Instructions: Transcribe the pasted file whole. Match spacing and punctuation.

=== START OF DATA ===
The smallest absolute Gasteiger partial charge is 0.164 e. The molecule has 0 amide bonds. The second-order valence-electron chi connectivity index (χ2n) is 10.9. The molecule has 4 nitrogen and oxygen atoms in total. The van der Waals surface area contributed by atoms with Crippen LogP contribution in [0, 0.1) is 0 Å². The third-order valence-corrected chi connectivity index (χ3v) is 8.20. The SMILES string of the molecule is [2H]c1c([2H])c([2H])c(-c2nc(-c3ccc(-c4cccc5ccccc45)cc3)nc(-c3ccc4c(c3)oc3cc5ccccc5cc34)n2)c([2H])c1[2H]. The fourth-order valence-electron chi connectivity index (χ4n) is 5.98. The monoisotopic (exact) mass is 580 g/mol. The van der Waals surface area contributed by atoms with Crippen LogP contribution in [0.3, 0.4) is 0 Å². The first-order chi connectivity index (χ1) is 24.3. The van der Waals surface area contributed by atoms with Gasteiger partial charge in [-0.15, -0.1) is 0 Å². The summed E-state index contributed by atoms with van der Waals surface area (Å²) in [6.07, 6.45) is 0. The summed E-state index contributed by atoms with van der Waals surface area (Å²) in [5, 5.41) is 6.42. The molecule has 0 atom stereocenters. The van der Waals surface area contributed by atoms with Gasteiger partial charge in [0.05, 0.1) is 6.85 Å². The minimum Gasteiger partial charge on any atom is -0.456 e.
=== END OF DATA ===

The smallest absolute Gasteiger partial charge is 0.164 e. The molecule has 0 amide bonds. The second-order valence-electron chi connectivity index (χ2n) is 10.9. The molecule has 4 nitrogen and oxygen atoms in total. The van der Waals surface area contributed by atoms with Crippen LogP contribution in [0, 0.1) is 0 Å². The third-order valence-corrected chi connectivity index (χ3v) is 8.20. The SMILES string of the molecule is [2H]c1c([2H])c([2H])c(-c2nc(-c3ccc(-c4cccc5ccccc45)cc3)nc(-c3ccc4c(c3)oc3cc5ccccc5cc34)n2)c([2H])c1[2H]. The fourth-order valence-electron chi connectivity index (χ4n) is 5.98. The monoisotopic (exact) mass is 580 g/mol. The van der Waals surface area contributed by atoms with Crippen LogP contribution in [0.3, 0.4) is 0 Å². The first-order chi connectivity index (χ1) is 24.3. The van der Waals surface area contributed by atoms with Gasteiger partial charge in [-0.15, -0.1) is 0 Å². The summed E-state index contributed by atoms with van der Waals surface area (Å²) in [6.07, 6.45) is 0. The summed E-state index contributed by atoms with van der Waals surface area (Å²) in [5, 5.41) is 6.42. The molecule has 0 atom stereocenters. The van der Waals surface area contributed by atoms with Gasteiger partial charge in [0.05, 0.1) is 6.85 Å². The minimum Gasteiger partial charge on any atom is -0.456 e.